“It was April 2004. I was watching TV for the announcement of the new Cabinet after the elections and I turned to my colleague, Celicia Serenata, and said, ‘If Manto is health minister again, I am resigning.’ As Thabo Mbeki said ‘and still health minister…’, I said ‘I am out of here.’
“I hand-wrote my resignation and I drove straight to her house that day. I told her: ‘I can’t lie for you any more.’
“My soul was tired of fighting. My health was poor. Psychologically, I was battling and I knew I would not survive another four years.”
These are the recollections of Nono Simelela, who was the head of the government’s HIV response from 1999 until her resignation in 2004. Simelela was the government’s face of AIDS and she was being squeezed from all sides. President Mbeki, aided by Health Minister Manto Tshabalala-Msimang, questioned the existence of AIDS and the safety of antiretroviral medicine. The Treatment Action Campaign (TAC) unleashed its fury at her and at one stage TAC leader Zackie Achmat publicly accused Simelela of being a murderer.
“It was not as if the entire Executive didn’t believe in ARV treatment,” says Simelela. “There were those who understood the science and had lost loved ones. But their approach to policy development was to develop consensus on this contentious issue. We only achieved a breakthrough when President Mbeki was pulled back from talking about AIDS. When he stepped back, the path towards an evidence-based policy opened up.
“But it was a very tricky game. As technocrats, we had to navigate carefully so we would not be seen to be pre-empting the executive decisions. We had to find allies. One of those allies was Joel Netshitenzhe, head of the Policy Unit at the time. He helped to get the Comprehensive Treatment Plan tabled at Cabinet when Manto refused.
“Manto would stump us because she had to sign off on things before they went to Cabinet and she would wait until the deadline for tabling issues at Cabinet had passed. The only way the treatment plan [passed in November 2003] got to Cabinet was through Joel, who ensured that the submission was included and discussed by the eecutive. President Mbeki was out of the country when the plan was approved. It was one of the best days in my life. Finally, the war was over and we could get on with the business of saving lives.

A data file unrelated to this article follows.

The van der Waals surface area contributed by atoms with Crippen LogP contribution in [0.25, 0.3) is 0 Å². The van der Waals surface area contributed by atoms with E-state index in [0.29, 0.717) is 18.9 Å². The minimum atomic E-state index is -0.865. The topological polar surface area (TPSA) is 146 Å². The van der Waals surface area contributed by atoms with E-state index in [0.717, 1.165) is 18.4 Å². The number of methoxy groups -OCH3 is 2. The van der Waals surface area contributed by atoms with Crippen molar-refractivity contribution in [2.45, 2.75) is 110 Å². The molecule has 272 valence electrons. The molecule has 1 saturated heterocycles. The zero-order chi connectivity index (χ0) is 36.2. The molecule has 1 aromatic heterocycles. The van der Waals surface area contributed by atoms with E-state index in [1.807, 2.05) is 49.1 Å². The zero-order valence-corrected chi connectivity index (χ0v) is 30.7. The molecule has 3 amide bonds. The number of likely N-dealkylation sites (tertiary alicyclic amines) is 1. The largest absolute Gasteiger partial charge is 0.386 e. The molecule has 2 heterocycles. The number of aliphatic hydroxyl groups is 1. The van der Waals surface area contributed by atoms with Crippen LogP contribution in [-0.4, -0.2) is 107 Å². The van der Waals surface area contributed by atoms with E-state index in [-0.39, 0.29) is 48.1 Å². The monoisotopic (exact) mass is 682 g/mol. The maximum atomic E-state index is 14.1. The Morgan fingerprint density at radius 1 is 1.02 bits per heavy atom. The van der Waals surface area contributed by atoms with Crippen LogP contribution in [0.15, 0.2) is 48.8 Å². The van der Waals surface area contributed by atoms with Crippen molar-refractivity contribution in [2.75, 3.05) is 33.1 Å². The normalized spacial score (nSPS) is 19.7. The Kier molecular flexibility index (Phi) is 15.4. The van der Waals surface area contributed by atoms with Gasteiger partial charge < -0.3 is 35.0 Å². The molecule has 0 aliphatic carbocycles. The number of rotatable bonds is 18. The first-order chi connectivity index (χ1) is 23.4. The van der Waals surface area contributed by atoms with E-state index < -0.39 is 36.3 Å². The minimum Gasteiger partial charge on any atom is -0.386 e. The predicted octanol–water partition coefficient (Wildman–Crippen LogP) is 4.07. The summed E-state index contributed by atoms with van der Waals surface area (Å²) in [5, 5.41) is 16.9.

“On the day that the plan was passed, Manto was not even talking to me. She told me not to sit near her at the press briefing, and had roped in [Medical Research Council President] Tony Mbewu. That’s how picky and personal it had become.”
Despite Cabinet approval of the plan, Tshabalala-Msimang stalled its implementation.
“She was refusing to sign off on permission for the AIDS Directorate to issue a tender for ARVs. This made me resign.
“I had resigned four or five times before this because of the minister sabotaging our efforts, but every time, the Director-General Ayanda Ntsaluba tore up my resignation letters. He was a pillar for the directorate. He often reminded me to stay focused on what needed to be done. This was not about me or the team, it was for the country. That kept me going. He had already left the department when I resigned. Luck was on my side – this letter reached the minister, I made sure it did.”
Simelela had organised a job outside the country, in part to avoid being hounded by the media. But Tshabalala-Msimang warned Simelela that she would have to explain herself to the leadership. She was summoned to a meeting with the Deputy President, Jacob Zuma, who was the chairman of the SA National AIDS Council (Sanac). But instead of lashing out at her, he was understanding.
“The Deputy President asked me to promise that when I recovered, I would come back. I felt relieved that someone understood me. I have always wanted to be a public servant, so I was glad that I could return,” says Simelela.
“When Minister Motsoaledi asked me to return to work at Sanac in 2009, I agreed and came back. I am very excited about the progress we have made. I never thought we would be where we are now. We always wanted to get as many people as we could on treatment. Although we always said we can never treat our way out of the epidemic, as more people are on treatment and virally suppressed, the less infectious they are, so in a funny way we are treating our way out.” DM
This is an extract from Turn-around: The story of South Africa’s HIV response, published by UNAIDS.
Photo: South African members of the Treatment Action Campaign (TAC) and HIV/Aids sufferers beat church cushions and sing during an interfaith service at St Georges Cathedral in Cape Town, South Africa Thursday 24 August 2006. The TAC called for South African president Thabo Mbeki to sack his health minister, Manto Tshabalala-Msimang, for her failure to deal with the countries severe HIV/Aids issues. EPA/NIC BOTHMA
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